Know the Parts That Make Your Generator Work

Turn it on, and the electricity starts to flow. Turn it off, and it stops. For the most part, that’s all your personnel needs to know about how the different types of standby generators in the workplace operate. However, spending some time educating your personnel about diesel power generation can help technicians locate problems quickly and efficiently. To that end, the following are the systems and components everyone on the worksite should have a basic understanding of what they are and what they do.

Voltage Regulator

This critical component regulates the voltage output of the genset. Without it, voltage spikes and valleys could cause damage to electrical equipment and disrupt the flow of work. Signs the regulator is malfunctioning include dimming/flickering gauges, erratic engine function, corrosion on the battery, malfunctioning instrument cluster, and equipment burnout.

Cooling System

The cooling system is easy to understand; it keeps the generator from overheating. It does this by passing coolant over a heat exchanger outside of the generator. Signs the cooling system needs to be serviced include weak/soft spots on hoses, leaks around gaskets or drain cocks, as well as leaks around the cylinders, water manifold, or water pump.

Lubrication System

The lubrication system on a genset is responsible for making sure the camshaft, connecting rod, gear train, pistons, and other systems are free of friction and move freely during operation. There are many components within the lubrication system, including the oil pan, oil pump cooler, injection valve, pressure regulator, and safety valve. Common signs of lubrication system faults and failure include excessive vibration, increased smoke emissions, and knocking/banging noises.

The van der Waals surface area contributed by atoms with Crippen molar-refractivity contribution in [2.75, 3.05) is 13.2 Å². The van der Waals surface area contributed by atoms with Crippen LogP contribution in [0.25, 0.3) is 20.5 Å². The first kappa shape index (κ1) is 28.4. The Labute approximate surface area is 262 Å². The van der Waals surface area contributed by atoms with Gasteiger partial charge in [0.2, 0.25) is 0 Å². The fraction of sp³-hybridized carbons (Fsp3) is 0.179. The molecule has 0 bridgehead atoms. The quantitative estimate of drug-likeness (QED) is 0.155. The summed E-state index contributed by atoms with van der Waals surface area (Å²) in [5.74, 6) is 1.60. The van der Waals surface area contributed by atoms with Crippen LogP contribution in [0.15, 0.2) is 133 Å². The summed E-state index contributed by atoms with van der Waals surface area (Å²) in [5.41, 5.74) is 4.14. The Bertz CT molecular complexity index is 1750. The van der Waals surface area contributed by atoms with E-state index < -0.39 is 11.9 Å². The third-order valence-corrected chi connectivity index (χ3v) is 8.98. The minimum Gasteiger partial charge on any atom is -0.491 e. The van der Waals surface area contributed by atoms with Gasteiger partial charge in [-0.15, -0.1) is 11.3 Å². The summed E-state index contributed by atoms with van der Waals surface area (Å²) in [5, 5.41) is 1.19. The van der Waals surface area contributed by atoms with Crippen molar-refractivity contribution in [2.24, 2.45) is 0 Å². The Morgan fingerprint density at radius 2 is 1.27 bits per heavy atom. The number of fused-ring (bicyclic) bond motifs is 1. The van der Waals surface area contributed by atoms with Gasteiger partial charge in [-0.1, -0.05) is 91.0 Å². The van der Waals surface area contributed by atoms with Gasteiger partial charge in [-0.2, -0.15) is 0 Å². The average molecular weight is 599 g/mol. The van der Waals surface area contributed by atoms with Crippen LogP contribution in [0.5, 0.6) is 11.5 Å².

The battery on a diesel engine is critical because it’s what kicks the mobile generator into action. If the battery doesn’t charge, the diesel generator won’t start. Signs the battery is failing include clicking sounds on startup, slow crank, corrosion around battery terminals, battery overheating, and battery leaks.

Control Panels

Whether you have one or multiple control panels, it’s essential that they function properly at all times. Not only do they provide critical information about genset function, but the control panel also governs system operation. If the control panel is damaged or malfunctioning, it’s an accident waiting to happen. Blank displays, “wonky” readings, erratic gauges, sparks, and ozone smells are signs that a short or another type of damage is present and requires immediate repair.

Fuel System

The fuel system is something that everyone living in the era of the internal combustion engine understands. Most people understand the role of the fuel pump, tanks, etc. Rust, wet spots, “weeping,” and poor engine function are all signs that the fuel tanks and fuel system need maintenance.

The team at Gen-Tech Power Generation Specialists has many resources available so that your team can lean about the types of standby generators and their operation. We invite you to contact us at (800) 625-8324 to speak with our EGSA certified technicians to learn more about the industry-specific training programs we recommend for your personnel.

Posted Under: types of standby generators